Hi, I'm Andie.

I live near the Swiss Alps, in Bern, and I love not only melting cheese, but all kinds of Swiss cooking. 

En Guetä!

Lozärner Chügelipastete

Lozärner Chügelipastete


In honour of the Lucernese Carnival, which begins this week, I made a traditional Chügelipastete.

Pastetli is a common Swiss dish involving puff pastry forms filled with a creamy sauce that can include meat or just mushrooms. This festive and historic Lucernese version of the dish, first recorded in the 18th century, adds boozy raisins to the creamy sauce. Yes please.

Normally, when you make pastetli, you can buy puff pastry forms in the supermarket, but this version involves a very labour-intensive construction of  a decorated dome, plus some labour-intensive fillings that include sweetbreads, and make-it-yourself brätkugeli. It's a day's work. 

It feels quite globular and delicate, like if you put extremely coarse cottage cheese into a pair of stockings.

It feels quite globular and delicate, like if you put extremely coarse cottage cheese into a pair of stockings.

This was my first time ever cooking with sweetbreads, which is the misleading name for cattle glands. They are not usually sold in the supermarket (at least not in my local Migros), but it was easy enough to ask for them at the butcher's. Although the English word can refer to various glands from a calf or lamb, the German term, kalbsmilke, refers simply to the thymus gland of a calf.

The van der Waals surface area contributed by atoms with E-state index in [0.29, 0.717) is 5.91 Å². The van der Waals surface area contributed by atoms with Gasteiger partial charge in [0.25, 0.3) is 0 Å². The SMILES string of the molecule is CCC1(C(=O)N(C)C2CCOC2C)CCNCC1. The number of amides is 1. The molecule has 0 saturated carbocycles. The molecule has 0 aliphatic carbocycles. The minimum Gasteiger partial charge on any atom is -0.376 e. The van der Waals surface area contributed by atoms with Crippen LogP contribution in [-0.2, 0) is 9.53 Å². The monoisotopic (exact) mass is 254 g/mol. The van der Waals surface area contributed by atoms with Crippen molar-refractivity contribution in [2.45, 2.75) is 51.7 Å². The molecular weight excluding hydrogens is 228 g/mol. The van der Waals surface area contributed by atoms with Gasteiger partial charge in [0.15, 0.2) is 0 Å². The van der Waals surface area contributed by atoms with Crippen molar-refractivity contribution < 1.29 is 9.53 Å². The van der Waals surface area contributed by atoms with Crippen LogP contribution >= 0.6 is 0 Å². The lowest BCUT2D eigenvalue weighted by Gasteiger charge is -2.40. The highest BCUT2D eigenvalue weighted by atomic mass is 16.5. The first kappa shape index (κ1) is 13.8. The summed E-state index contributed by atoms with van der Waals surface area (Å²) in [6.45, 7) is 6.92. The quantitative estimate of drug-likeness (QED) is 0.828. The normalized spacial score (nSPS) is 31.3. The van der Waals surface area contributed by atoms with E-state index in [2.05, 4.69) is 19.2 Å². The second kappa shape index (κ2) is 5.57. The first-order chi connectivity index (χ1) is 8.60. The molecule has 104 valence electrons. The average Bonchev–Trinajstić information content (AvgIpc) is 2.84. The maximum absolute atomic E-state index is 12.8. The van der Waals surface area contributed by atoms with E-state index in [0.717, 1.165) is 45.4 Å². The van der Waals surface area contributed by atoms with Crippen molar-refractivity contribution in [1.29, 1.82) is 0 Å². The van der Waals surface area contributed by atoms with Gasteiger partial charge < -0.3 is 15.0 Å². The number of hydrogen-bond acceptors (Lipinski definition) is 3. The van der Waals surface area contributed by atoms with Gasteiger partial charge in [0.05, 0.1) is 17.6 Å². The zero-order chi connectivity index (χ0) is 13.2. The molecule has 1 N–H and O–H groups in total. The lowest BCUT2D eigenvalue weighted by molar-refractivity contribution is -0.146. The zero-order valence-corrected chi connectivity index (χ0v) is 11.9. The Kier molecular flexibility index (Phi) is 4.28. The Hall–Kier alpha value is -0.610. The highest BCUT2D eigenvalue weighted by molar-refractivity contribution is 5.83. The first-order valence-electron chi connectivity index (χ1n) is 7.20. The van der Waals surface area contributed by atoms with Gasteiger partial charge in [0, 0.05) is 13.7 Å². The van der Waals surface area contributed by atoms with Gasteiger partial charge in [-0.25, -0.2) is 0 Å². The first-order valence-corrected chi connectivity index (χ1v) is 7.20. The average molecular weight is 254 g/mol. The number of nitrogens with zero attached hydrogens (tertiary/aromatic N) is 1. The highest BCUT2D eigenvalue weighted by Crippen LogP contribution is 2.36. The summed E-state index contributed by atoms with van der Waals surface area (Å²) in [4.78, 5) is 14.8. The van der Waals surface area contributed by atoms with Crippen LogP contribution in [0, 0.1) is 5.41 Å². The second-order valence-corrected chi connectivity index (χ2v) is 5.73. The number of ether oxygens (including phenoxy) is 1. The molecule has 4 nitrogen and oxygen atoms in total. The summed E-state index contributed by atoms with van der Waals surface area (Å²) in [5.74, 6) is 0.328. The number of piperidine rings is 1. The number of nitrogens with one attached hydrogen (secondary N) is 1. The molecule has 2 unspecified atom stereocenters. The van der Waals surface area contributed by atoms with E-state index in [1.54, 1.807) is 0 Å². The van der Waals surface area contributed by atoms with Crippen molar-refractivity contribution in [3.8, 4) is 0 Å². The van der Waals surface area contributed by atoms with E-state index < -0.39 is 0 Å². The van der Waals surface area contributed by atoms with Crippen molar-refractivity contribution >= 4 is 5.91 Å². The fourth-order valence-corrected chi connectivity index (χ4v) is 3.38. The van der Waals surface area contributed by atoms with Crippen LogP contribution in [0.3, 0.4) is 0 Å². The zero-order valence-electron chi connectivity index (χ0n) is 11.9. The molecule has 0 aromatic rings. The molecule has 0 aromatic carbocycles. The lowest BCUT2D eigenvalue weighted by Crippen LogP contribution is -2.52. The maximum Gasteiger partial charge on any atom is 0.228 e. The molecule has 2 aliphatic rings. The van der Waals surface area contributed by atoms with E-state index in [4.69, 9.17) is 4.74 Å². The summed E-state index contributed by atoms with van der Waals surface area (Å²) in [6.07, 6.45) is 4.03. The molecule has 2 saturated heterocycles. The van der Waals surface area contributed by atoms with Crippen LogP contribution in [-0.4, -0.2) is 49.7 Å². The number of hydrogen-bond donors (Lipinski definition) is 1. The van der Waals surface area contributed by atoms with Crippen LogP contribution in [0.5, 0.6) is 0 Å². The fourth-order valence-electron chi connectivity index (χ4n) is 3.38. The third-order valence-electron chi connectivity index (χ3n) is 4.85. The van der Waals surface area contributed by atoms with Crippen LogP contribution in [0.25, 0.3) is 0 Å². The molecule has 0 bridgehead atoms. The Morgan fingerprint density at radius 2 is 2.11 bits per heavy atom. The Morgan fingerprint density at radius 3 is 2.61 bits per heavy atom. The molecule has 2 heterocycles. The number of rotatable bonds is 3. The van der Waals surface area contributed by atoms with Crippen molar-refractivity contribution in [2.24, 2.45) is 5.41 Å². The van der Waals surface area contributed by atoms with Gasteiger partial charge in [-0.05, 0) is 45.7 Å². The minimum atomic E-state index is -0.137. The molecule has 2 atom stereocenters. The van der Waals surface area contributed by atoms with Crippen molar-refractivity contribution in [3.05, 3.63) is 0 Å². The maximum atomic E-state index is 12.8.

(Note: I was going for authenticity in this recipe, so was happy to include them, but because the process is time consuming, and because they sort of get lost in the creamy mix with the similarly textured mushrooms and Brät, I would probably choose to leave them out next time and save them for a dish where they can be the star.) 

Another ingredient that was new for me was the Brät. When I asked the butcher he disappeared into the back room and came back with a huge metal bowl filled with it. He used a plastic scraper to thwop! the meat directly onto the butcher's paper. 

I wasn't sure what exactly Brät was in English. The translation online came up as 'sausage meat', but my friend Richard said that it was closer to force meat, which indeed seemed to describe the creamy meat that looked like a heavily processed tuna salad. 

I used a mix of two recipes to make the dish, this one from the website of the city of Lucerne, and the Betty Bossi recipe from Schwiizer Chuchi. 


For the pastry:

450-500 g puff pastry (or make your own)

1 egg yolk

parchment paper